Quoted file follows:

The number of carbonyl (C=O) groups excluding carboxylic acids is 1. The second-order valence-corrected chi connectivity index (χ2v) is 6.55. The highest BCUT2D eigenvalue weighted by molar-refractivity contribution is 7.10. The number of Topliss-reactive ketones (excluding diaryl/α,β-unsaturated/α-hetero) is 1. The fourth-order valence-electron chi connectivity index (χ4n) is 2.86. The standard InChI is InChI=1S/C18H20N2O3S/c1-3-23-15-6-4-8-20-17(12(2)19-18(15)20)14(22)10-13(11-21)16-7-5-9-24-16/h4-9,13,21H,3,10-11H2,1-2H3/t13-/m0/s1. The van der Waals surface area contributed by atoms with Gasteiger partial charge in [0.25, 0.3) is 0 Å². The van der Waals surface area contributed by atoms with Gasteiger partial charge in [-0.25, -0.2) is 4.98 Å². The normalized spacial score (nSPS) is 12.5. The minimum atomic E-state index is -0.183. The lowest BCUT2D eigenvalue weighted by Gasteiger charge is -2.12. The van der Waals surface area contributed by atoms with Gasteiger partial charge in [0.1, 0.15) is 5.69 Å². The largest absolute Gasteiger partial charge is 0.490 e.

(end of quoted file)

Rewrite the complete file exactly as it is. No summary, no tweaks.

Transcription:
The number of carbonyl (C=O) groups excluding carboxylic acids is 1. The second-order valence-corrected chi connectivity index (χ2v) is 6.55. The highest BCUT2D eigenvalue weighted by molar-refractivity contribution is 7.10. The number of Topliss-reactive ketones (excluding diaryl/α,β-unsaturated/α-hetero) is 1. The fourth-order valence-electron chi connectivity index (χ4n) is 2.86. The standard InChI is InChI=1S/C18H20N2O3S/c1-3-23-15-6-4-8-20-17(12(2)19-18(15)20)14(22)10-13(11-21)16-7-5-9-24-16/h4-9,13,21H,3,10-11H2,1-2H3/t13-/m0/s1. The van der Waals surface area contributed by atoms with Gasteiger partial charge in [0.25, 0.3) is 0 Å². The van der Waals surface area contributed by atoms with Gasteiger partial charge in [-0.25, -0.2) is 4.98 Å². The normalized spacial score (nSPS) is 12.5. The minimum atomic E-state index is -0.183. The lowest BCUT2D eigenvalue weighted by Gasteiger charge is -2.12. The van der Waals surface area contributed by atoms with Gasteiger partial charge in [0.1, 0.15) is 5.69 Å². The largest absolute Gasteiger partial charge is 0.490 e.